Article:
Is there a way to make the prime symbol of the variable align horizontally with the subscript?

If I do $R\prime_0$ the 0 is too far from the R, I want it to be the same distance as if I do $R_0$. If I try to put the prime as a superscript, the prime symbol is too small.


  • Write either $R^{\prime}_0$ or, if the prime symbol really needs to be bigger, $R^{\textstyle\prime}_0$ – Mico Jan 30 '18 at 20:42
  • Are you talking about R^\prime_0? – Werner Jan 30 '18 at 20:43

The "prime" character was designed (by DEK) in TeX very special. The input symbol ' is set as math-active and it is defined by plain TeX (and in other formats too) like ^\prime (roughly speaking). Because superscript uses smaller font, the base prime character (printed directly by \prime) is designed somewhat bigger and it is never used in normal situations. The optimal size is only in superscript.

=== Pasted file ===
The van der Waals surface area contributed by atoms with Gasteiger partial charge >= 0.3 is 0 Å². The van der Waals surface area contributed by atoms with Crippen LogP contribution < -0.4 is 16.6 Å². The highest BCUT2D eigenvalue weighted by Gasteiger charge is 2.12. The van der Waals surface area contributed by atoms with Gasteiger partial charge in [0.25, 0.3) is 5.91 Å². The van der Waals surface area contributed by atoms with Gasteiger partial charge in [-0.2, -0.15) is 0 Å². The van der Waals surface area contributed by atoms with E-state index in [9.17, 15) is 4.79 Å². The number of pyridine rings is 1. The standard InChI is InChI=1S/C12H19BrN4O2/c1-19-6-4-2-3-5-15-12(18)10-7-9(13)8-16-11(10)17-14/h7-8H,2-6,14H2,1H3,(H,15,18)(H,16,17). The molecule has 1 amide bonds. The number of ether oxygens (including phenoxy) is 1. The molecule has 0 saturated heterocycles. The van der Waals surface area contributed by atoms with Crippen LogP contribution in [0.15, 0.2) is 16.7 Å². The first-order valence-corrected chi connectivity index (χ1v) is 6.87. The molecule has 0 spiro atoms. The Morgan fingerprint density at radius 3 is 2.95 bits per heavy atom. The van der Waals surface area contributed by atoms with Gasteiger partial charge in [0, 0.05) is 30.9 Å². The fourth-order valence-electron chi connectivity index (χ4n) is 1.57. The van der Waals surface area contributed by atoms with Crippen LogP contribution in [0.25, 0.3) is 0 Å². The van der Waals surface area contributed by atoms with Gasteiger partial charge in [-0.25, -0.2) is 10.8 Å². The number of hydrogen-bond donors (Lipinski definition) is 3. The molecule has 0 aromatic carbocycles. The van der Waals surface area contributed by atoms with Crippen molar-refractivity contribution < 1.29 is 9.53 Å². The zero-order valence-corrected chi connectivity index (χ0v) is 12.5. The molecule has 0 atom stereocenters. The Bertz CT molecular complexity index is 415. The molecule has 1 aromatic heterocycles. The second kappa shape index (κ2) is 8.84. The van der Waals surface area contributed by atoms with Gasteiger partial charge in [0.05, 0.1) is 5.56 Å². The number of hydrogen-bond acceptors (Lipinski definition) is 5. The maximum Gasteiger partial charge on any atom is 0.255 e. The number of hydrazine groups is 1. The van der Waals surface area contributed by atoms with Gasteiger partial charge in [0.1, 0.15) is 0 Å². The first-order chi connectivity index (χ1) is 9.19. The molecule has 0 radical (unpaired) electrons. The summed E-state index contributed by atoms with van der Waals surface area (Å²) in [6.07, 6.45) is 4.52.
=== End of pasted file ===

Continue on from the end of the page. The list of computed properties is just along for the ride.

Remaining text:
Why do you use complicated $R\prime_0$ instead of simple $R'_0$?

TeXbook says at page 130:

The control sequence \prime stands for the symbol (printed here), which is used mostly in superscripts. In fact this symbol is so big as it stands that you would never want to use it except in subscript or superscript, where it occurs in a smaller size.

Since single and double primes occur rather frequently, plain TeX provides a convenient abbreviation: You can simply type ' instead ^\prime and '' instead ^{\prime\prime}, and so on.

  • Unfortunately this does not answer the question. It seems better-suited as a comment. – Werner Jan 30 '18 at 23:25
  • 1
    This is answer because it explains the background of the mistake done by OP and suggests the solution: R'_0. – wipet Jan 31 '18 at 7:07

I suppose you want to write either R^{\prime}_0 (alias: R'_0) or R^{\textstyle\prime}_0. The latter looks ghastly, though, doesn't it?

enter image description here

$R^{\prime}_0 \quad  R'_0\quad R^{\textstyle\prime}_0$

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